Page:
Report Says Overtime Rules Would Hurt Businesses

Report Says Overtime Rules Would Hurt Businesses

Retailers like franchisees could be saddled with millions of dollars in added costs if federal overtime regulations are revised, according to a new report by the National Retail Federation (NRF). What's more, the rules could also adversely affect working Americans.

The report, Rethinking Overtime, finds the Obama Administration's plan to revise federal overtime regulations would likely "hollow out" low- and mid-level management positions in the and industries and result in a shift toward more hourly and part-time workers. The report says that the proposal could cost retailers millions of dollars in added costs and would disproportionally impact retailers operating in rural states.

"This is a workplace regulation with massive hidden costs," says NRF Senior Vice President for Government Relations David French. "Any potential lift in take-home pay would be a mirage, but the consequences of this rule would be real, in terms of higher costs for businesses and less opportunity for employees to move up the career ladder from associate to manager. The overtime rules would hollow out middle-management careers and middle-class opportunities for millions of workers."

NRF recently surveyed restaurant and retail managers on the overtime changes and found that a majority oppose the proposed revisions, with 81 percent saying customer service would be negatively affected and 75 percent saying the proposed changes would diminish the effectiveness of employee and hinder their ability to lead by example.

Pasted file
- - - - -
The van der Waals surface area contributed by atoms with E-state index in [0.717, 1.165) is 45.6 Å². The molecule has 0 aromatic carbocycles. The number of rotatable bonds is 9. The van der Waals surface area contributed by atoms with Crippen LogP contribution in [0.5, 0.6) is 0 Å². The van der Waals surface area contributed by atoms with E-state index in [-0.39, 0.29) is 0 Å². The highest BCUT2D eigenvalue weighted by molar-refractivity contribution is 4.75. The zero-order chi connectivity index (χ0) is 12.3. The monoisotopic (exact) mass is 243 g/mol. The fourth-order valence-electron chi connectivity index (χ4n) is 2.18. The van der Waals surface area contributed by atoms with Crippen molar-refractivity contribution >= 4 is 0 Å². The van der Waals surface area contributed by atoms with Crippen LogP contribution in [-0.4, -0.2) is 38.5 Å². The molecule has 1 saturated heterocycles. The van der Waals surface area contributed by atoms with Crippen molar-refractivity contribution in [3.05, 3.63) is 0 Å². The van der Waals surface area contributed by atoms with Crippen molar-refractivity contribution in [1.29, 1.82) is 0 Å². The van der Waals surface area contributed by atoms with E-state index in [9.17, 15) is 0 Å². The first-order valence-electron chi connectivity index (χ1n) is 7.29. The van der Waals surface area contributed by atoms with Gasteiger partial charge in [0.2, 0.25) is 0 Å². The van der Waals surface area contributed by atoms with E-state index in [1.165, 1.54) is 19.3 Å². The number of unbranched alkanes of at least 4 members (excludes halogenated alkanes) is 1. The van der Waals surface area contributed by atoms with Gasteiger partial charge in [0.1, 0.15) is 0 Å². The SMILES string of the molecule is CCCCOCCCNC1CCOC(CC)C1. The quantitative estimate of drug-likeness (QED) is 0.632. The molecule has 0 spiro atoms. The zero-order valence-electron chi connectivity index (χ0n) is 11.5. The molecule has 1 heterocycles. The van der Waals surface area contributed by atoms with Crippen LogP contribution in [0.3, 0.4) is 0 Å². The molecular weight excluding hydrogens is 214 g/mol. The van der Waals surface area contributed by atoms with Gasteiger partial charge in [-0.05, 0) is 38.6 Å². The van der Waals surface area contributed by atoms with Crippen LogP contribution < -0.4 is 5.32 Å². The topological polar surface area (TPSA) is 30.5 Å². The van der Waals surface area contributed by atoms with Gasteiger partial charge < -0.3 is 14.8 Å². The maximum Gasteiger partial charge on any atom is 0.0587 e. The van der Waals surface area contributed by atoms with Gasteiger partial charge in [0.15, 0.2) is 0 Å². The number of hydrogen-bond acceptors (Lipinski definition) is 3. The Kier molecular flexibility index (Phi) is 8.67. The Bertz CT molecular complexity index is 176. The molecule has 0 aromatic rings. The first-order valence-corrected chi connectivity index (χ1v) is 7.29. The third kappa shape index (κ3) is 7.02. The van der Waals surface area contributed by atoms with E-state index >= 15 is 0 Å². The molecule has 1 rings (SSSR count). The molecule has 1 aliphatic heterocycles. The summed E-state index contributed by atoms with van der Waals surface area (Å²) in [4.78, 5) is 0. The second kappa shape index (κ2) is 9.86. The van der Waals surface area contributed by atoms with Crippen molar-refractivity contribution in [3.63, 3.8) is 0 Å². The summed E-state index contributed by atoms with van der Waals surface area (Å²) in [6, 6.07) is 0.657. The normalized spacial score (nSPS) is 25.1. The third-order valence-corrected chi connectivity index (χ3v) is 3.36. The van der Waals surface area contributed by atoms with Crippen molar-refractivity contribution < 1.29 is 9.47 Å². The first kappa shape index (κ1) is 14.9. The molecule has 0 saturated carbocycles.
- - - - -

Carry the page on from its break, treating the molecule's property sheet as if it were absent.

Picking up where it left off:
"The plan to revise the overtime rules could cost businesses hundreds of millions of dollars while increasing inequality across the board," says French. "It would help very few workers while negatively impacting a large segment of our economy and workforce."

The new NRF report comes as the Department of Labor is revising federal overtime regulations. The new rules, which were recently submitted to the Office of Management and Budget for review, are expected to raise the current standard that guarantees overtime to workers earning up to $455 a week and redefine the duties of administrative, executive and professional workers above that level who can be declared exempt from overtime. The rules were last updated in 2004 and 1976.

The study looked at the 1976 rules and wage thresholds, and updated them to reflect 2013 dollars. Under that analysis, the threshold could be raised to $610, $808 or $984 per week. In each case, the report found that the new salary threshold levels and rules would adversely affect an increasing number of workers who are currently exempt from overtime pay. This would result in added employer costs, a decrease in employee benefits and compensation in addition to more part-time and hourly workers.

"Our report belies the administration's rosy predictions that the proposed overtime regulations would benefit workers," says French. "As the report shows, utterly predictable reactions to the new rules would likely curtail career advancement for millions of working Americans by eliminating middle-management positions, which would be replaced by hourly and part-time employees."

The study found that an increase in the salary threshold would disproportionally affect retailers in rural states, which tend to have lower labor costs and fewer stores. The study said businesses and workers in Louisiana, Kentucky, Oregon, Oklahoma, and Iowa would be most negatively affected by the overtime change.

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